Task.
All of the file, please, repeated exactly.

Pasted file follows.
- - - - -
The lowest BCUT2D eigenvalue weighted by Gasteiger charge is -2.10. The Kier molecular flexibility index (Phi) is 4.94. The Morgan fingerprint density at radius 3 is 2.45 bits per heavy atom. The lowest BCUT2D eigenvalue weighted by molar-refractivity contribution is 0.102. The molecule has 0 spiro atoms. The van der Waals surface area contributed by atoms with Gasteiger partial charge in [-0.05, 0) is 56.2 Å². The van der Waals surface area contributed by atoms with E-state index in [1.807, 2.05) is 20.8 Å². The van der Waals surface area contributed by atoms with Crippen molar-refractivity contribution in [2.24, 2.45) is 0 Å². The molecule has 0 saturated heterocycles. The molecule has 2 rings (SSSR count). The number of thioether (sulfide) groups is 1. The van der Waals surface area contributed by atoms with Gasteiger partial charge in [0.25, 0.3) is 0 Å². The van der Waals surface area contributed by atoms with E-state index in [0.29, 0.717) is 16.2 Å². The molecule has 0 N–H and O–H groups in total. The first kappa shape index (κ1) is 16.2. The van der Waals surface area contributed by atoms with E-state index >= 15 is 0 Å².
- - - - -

The lowest BCUT2D eigenvalue weighted by Gasteiger charge is -2.10. The Kier molecular flexibility index (Phi) is 4.94. The Morgan fingerprint density at radius 3 is 2.45 bits per heavy atom. The lowest BCUT2D eigenvalue weighted by molar-refractivity contribution is 0.102. The molecule has 0 spiro atoms. The van der Waals surface area contributed by atoms with Gasteiger partial charge in [-0.05, 0) is 56.2 Å². The van der Waals surface area contributed by atoms with E-state index in [1.807, 2.05) is 20.8 Å². The van der Waals surface area contributed by atoms with Crippen molar-refractivity contribution in [2.24, 2.45) is 0 Å². The molecule has 0 saturated heterocycles. The molecule has 2 rings (SSSR count). The number of thioether (sulfide) groups is 1. The van der Waals surface area contributed by atoms with Gasteiger partial charge in [0.25, 0.3) is 0 Å². The van der Waals surface area contributed by atoms with E-state index in [0.29, 0.717) is 16.2 Å². The molecule has 0 N–H and O–H groups in total. The first kappa shape index (κ1) is 16.2. The van der Waals surface area contributed by atoms with E-state index >= 15 is 0 Å².